Friday, July 10, 2009
Posted by Kay Holekamp at 11:14 PM
Here's a dilemma: as two of our 4-wheel drive bush vehicles are REALLY on their last legs these days, awhile back I asked our program officer at the National Science Foundation, the federal agency that supports most of our hyena work, whether we might be able to get a supplement to our current grant large enough to allow us to replace one of our ancient decrepit cars with a new one. The program officer wrote back today to say that they can give us some money toward a new car, but that all they have available right now is $15,000. Well, that's problematic because we need about three times that much to purchase a car that can hold up under bush conditions. And since our university, like most universities these days, is in the midst of a financial crisis, I figured I might as well ask the readers of this blog whether they have any ideas how we might raise the funds to supplement those NSF is offering us right now. The rub is that, if we don't figure out how to supplement the NSF offer by 15 July, we are likely to lose even the $15,000 they are offering us right now. Unfortunately at this point, that's probably the likeliest scenario.
Why do we need a new car so badly? Well, because once you leave the major cities, most roads here are pitted with ruts and potholes so deep that driving into one at any speed higher than about 10 mph can break your axle. And those roads beat cars up pretty badly over time. Two of our current cars (see photo) are so old that they now cost us a fortune to keep running. I bought one of them in 1995 and the other in 1999. That means parts for those cars are not only expensive, but also hard to find. Although we do weekly maintenance and small repairs on all our vehicles, these old cars keep breaking down with problems so severe that we can't fix them ourselves. To get your car towed from the remote Kenyan bush back to Nairobi costs us $500 each time it happens. And these cars are so old that this is happening a lot these days. The other day we broke down near our striped hyena study site in Shompole and had to be towed all the way back to the capital. That took all day and cost 29,000 Kenya shillings! Most importantly, because we study larege carnivores that would find any of us to be a delicious suppertime treat, we need to monitor them from inside cars, and those cars really need to work well!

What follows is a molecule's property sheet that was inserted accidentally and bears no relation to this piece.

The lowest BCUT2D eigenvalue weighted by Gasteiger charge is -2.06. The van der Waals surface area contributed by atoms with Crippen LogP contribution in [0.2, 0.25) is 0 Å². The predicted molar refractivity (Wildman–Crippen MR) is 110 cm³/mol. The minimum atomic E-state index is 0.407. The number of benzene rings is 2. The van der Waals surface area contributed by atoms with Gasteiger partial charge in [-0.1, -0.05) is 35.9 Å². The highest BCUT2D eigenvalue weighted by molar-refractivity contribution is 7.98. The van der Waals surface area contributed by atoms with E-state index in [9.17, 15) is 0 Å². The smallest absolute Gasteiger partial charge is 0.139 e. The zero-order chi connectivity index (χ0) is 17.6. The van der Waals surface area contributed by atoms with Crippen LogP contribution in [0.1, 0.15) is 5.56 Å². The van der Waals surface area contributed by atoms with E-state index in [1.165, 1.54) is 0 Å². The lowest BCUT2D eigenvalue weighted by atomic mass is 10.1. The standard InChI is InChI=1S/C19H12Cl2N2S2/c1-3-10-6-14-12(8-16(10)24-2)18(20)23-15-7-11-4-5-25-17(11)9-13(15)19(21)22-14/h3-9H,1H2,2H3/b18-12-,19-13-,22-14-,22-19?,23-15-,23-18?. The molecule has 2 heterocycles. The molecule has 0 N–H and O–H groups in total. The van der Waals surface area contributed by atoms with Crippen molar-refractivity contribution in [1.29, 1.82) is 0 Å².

So, if you miraculously happen to have some cash lying around that you want to donate to a good cause, please consider giving it to us (and soon!) so we can avoid losing the NSF funds and get ourselves a car that will allow us to do our work without having to spend endless hours diagnosing car problems every day.